After taking my first serious look at Unity08 yesterday afternoon, I have reached a startling conclusion. I agree with most of what they have to say. Seriously, what’s not to agree with? I agree that “neither of today’s major parties reflects the aspirations, fears or will of the majority of Americans. Both have polarized and alienated the people. Both are unduly influenced by single-issue groups. Both are excessively dominated by money.” I agree with all that.
I agree that the electorate as a whole hasn’t been excited by their Presidential prospects in quite some time, nor the wedge issues that the campaigns are run on, nor the divisive manner in which the campaigns are run. Slam dunk. Spot on. Deadly accurate. But here is where I part company with Unity08. There is still a strong sense of party loyalty on both sides of the proverbial aisle and I can’t for the life of me imagine too many voters giving serious consideration to a Presidential ticket led by both a Democrat and a Republican. It might sound like a novel idea, but I believe it would ultimately fail. Call me pessimistic.
However, another type of Unity08 could definitely be on the horizon – maybe as early as 2008. The unity I write of is the reunification of so-called “Reagan Democrats” and the Democratic party. Wait, wait, let me finish. Students of recent political history may recall that Democrats left in droves to support Reagan in 1980 and most never looked back. They’d grown tired of the 60s activist-style special interest pandering anti-war “progressives” in the party and no longer trusted them on issues of moral clarity and national defense.
But then Republicans went batshit-crazy around 1994, becoming the spend-happy drunks they’d accused Democrats of being for decades. The Republicans were suddenly the guardians of America’s morality, and when Bush and the neocons descended upon the GOP, a certain segment of that party began to get a little uneasy, and they’ve started looking leftward. Recent polling has suggested Goldwater Republicans and Reagan Democrats are gazing at the moderate end of the Democratic party, and they’re defecting in droves.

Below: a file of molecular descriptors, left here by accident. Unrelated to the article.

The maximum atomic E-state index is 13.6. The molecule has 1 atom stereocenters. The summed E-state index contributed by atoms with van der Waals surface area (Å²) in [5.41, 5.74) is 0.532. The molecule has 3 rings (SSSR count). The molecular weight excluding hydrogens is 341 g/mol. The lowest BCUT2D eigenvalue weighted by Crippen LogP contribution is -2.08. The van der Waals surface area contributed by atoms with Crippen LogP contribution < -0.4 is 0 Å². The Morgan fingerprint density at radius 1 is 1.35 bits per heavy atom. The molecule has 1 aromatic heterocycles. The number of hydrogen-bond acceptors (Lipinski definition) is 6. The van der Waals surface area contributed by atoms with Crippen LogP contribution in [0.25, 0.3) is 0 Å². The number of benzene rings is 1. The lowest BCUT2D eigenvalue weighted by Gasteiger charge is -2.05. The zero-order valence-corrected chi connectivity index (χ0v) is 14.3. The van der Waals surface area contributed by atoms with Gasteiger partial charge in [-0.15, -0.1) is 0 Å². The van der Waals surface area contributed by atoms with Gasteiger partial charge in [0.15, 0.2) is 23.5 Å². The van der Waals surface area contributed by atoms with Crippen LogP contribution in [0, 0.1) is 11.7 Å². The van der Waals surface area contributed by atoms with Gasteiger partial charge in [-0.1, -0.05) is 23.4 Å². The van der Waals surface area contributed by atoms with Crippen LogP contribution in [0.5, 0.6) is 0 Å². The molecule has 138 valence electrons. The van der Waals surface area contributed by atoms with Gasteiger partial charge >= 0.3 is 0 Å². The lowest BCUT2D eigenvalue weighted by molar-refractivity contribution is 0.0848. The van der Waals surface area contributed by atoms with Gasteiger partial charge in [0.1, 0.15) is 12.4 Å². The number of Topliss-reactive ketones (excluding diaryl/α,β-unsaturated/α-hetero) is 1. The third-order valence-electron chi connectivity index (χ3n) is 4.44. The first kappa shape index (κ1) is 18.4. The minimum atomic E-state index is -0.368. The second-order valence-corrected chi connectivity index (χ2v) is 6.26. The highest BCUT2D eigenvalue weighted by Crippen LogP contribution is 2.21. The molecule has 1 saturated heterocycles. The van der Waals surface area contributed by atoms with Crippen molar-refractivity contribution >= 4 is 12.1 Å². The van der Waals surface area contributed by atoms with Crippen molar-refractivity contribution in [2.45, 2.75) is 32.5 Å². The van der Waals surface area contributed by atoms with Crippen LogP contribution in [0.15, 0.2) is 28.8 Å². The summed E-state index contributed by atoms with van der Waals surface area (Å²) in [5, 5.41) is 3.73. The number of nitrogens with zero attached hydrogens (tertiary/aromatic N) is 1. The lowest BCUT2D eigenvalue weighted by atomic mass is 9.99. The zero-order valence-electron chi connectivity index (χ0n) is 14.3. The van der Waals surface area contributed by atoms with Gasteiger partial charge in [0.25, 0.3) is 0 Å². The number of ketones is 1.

Yes, my prediction for Unity08 is a welcome home party for the Reagan Democrats. And they’re bringing dates. This will, of course, shore up the Democrats’ centrist wing, allowing a Democrat from the sensible center – Biden, Warner, Bayh, – to lead this nation in 2008.
But what is this? Just as former Democrats in the GOP are taking another look at Democrats, CT goes and makes an anti-war candidate backed by the same 60s activist-style special interest pandering anti-war “progressive” mindset that got that garnered the “weak on national defense” reputation the Democrats now how – the very reputation that lost us the voters we’re trying to woo back! Talk about shooting yourself in the foot. And as could be expected, the Republican party has wasted no time capitalizing on it:
Of course, as is often said, the devil is in the details. The portrait painted in the GOP attack piece isn’t completely accurate. Of course it is misleading. But what cannot be escaped from are the dueling quotes and actions from great Democrats like FDR, Harry Truman, and JFK versus “progressives” like Markos Moulitsas Zúniga and MoveOn. Though correct on their opinions on Iraq, they’re dangerously naive in their belief that the threat of radical Islamic terrorism isn’t real. Their words and actions essentially put a giant red apple on the heads of Democrats, and the GOP has a bow and arrow ready to go.